White Noise is a meditation on themes of whiteness—the pallor of death, and white noise, the sound, so emblematic of modern life, that is meant to soothe human beings by screening out the other, more irritating noises of their civilization.
This seems to me quite a good sick joke, worthy of Terry Southern. Forty years after his death, Hitler is still almost a taboo subject for jokes. We remember ‘Springtime for Hitler’. Survivors of the Titanic disaster don’t care for jests on the theme.
White Noise seems all the more timely and frightening—precisely because of its totally American concerns, its rendering of a particularly American numbness.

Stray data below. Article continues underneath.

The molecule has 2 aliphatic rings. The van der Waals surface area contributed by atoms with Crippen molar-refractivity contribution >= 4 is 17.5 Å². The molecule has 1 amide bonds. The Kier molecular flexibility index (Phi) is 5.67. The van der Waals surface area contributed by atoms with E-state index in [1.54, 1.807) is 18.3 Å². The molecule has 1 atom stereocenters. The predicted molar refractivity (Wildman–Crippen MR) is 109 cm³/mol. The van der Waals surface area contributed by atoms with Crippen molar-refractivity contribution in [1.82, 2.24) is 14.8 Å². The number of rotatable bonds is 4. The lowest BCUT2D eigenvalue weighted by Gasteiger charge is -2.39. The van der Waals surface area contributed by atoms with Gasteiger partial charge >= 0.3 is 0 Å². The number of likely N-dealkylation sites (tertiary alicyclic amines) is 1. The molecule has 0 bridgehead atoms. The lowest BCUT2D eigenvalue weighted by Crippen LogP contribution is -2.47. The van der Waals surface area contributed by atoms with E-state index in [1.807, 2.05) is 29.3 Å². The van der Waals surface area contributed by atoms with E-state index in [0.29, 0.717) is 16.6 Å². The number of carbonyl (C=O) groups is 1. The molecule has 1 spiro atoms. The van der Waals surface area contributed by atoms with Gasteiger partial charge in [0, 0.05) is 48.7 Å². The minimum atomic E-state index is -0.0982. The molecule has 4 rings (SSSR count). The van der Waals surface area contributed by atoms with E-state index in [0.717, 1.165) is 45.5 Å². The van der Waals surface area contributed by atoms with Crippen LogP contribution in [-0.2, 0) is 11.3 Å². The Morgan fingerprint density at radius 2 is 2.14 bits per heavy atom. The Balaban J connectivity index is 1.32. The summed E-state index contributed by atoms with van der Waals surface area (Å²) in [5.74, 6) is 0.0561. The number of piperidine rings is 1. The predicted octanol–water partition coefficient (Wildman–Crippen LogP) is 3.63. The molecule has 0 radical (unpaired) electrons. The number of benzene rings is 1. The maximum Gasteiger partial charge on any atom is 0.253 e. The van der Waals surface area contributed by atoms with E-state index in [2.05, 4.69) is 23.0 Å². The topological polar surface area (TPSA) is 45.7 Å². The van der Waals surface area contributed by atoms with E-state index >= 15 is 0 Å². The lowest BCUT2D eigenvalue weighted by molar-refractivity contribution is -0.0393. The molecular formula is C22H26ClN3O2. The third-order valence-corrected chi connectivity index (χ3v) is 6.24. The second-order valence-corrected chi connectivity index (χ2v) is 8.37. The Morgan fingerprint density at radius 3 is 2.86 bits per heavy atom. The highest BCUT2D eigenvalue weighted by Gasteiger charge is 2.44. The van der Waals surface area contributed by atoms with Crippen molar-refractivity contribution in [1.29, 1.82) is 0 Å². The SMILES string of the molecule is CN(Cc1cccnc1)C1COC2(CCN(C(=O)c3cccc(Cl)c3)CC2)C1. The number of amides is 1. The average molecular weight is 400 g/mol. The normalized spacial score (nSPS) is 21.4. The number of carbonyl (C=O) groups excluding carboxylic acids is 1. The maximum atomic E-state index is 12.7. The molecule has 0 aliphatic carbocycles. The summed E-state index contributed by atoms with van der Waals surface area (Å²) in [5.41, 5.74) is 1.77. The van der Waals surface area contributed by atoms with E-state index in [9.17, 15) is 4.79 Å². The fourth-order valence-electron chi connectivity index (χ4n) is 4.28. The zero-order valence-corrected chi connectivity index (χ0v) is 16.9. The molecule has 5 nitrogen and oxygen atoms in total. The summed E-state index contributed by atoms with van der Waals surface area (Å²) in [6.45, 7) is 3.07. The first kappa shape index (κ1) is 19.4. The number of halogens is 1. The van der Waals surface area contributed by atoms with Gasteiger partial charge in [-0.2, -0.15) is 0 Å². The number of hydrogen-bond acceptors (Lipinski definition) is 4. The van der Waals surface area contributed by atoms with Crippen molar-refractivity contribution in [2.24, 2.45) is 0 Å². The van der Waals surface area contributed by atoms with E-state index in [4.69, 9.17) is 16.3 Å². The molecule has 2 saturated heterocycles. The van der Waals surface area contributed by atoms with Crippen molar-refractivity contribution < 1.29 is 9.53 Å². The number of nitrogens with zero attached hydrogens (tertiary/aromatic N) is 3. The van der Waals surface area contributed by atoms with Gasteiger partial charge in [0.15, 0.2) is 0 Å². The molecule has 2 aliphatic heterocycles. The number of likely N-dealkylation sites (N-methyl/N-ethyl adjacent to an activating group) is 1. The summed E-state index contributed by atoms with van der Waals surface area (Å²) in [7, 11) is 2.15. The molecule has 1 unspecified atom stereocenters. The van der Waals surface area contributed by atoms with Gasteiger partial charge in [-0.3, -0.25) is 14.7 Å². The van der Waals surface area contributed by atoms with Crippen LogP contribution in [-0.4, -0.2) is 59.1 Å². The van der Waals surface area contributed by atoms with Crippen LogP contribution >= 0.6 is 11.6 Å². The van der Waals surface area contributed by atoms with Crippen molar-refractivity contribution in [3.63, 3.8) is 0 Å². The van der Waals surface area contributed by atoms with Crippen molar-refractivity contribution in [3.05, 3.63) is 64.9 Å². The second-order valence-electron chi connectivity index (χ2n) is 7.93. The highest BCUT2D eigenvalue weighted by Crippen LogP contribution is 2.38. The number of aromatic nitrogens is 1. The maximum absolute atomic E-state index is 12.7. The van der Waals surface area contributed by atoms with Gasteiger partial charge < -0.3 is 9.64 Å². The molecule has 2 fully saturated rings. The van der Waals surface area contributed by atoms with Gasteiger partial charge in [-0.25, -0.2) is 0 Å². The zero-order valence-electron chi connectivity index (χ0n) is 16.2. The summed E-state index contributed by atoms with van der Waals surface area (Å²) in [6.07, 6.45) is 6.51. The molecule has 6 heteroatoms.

Discovering malevolence in things and systems rather than in people is a little callow, especially when DeLillo’s solemn moralizing overruns his comedy. Perhaps that is why, after eight books, he still seems like a writer making a debut.
A friend told me I should read White Noise before writing off DeLillo. It was a good tip. The protagonist is charming, the dialogue is clever, the themes (spookily) relevant, the airborne events toxic.— Brian Flanagan